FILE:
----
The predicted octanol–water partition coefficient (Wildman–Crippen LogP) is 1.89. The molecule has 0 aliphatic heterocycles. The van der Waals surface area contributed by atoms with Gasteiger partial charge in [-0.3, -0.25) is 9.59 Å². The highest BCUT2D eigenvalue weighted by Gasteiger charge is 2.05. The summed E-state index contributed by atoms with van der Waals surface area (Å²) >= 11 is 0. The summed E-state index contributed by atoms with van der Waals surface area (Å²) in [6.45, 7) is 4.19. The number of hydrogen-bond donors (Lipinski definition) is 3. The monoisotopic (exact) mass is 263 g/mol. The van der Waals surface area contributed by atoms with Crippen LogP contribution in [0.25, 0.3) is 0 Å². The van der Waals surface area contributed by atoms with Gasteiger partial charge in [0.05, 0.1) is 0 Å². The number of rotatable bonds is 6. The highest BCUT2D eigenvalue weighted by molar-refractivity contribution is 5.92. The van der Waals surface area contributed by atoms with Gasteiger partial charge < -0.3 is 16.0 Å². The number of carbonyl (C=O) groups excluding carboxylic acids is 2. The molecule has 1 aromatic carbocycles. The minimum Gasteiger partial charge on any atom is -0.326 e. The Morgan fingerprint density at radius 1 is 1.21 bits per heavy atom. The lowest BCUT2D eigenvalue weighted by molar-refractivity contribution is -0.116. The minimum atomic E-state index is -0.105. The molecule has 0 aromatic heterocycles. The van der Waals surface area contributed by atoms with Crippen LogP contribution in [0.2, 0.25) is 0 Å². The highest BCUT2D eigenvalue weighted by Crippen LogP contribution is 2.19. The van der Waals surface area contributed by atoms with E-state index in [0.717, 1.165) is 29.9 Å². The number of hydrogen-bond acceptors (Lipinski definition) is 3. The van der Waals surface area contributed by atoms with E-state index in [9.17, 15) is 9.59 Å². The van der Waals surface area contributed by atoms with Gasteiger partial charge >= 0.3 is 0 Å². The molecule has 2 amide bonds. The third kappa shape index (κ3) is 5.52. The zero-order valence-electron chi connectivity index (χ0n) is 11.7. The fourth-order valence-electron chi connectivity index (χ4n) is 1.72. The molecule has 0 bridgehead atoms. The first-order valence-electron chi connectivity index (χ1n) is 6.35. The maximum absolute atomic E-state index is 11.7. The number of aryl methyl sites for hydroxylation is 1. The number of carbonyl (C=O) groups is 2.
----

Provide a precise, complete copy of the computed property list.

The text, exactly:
The predicted octanol–water partition coefficient (Wildman–Crippen LogP) is 1.89. The molecule has 0 aliphatic heterocycles. The van der Waals surface area contributed by atoms with Gasteiger partial charge in [-0.3, -0.25) is 9.59 Å². The highest BCUT2D eigenvalue weighted by Gasteiger charge is 2.05. The summed E-state index contributed by atoms with van der Waals surface area (Å²) >= 11 is 0. The summed E-state index contributed by atoms with van der Waals surface area (Å²) in [6.45, 7) is 4.19. The number of hydrogen-bond donors (Lipinski definition) is 3. The monoisotopic (exact) mass is 263 g/mol. The van der Waals surface area contributed by atoms with Crippen LogP contribution in [0.25, 0.3) is 0 Å². The van der Waals surface area contributed by atoms with Gasteiger partial charge in [0.05, 0.1) is 0 Å². The number of rotatable bonds is 6. The highest BCUT2D eigenvalue weighted by molar-refractivity contribution is 5.92. The van der Waals surface area contributed by atoms with Gasteiger partial charge < -0.3 is 16.0 Å². The number of carbonyl (C=O) groups excluding carboxylic acids is 2. The molecule has 1 aromatic carbocycles. The minimum Gasteiger partial charge on any atom is -0.326 e. The Morgan fingerprint density at radius 1 is 1.21 bits per heavy atom. The lowest BCUT2D eigenvalue weighted by molar-refractivity contribution is -0.116. The minimum atomic E-state index is -0.105. The molecule has 0 aromatic heterocycles. The van der Waals surface area contributed by atoms with Crippen LogP contribution in [0.2, 0.25) is 0 Å². The highest BCUT2D eigenvalue weighted by Crippen LogP contribution is 2.19. The van der Waals surface area contributed by atoms with E-state index in [0.717, 1.165) is 29.9 Å². The number of hydrogen-bond acceptors (Lipinski definition) is 3. The van der Waals surface area contributed by atoms with E-state index in [9.17, 15) is 9.59 Å². The van der Waals surface area contributed by atoms with Gasteiger partial charge >= 0.3 is 0 Å². The molecule has 2 amide bonds. The third kappa shape index (κ3) is 5.52. The zero-order valence-electron chi connectivity index (χ0n) is 11.7. The fourth-order valence-electron chi connectivity index (χ4n) is 1.72. The molecule has 0 bridgehead atoms. The first-order valence-electron chi connectivity index (χ1n) is 6.35. The maximum absolute atomic E-state index is 11.7. The number of aryl methyl sites for hydroxylation is 1. The number of carbonyl (C=O) groups is 2.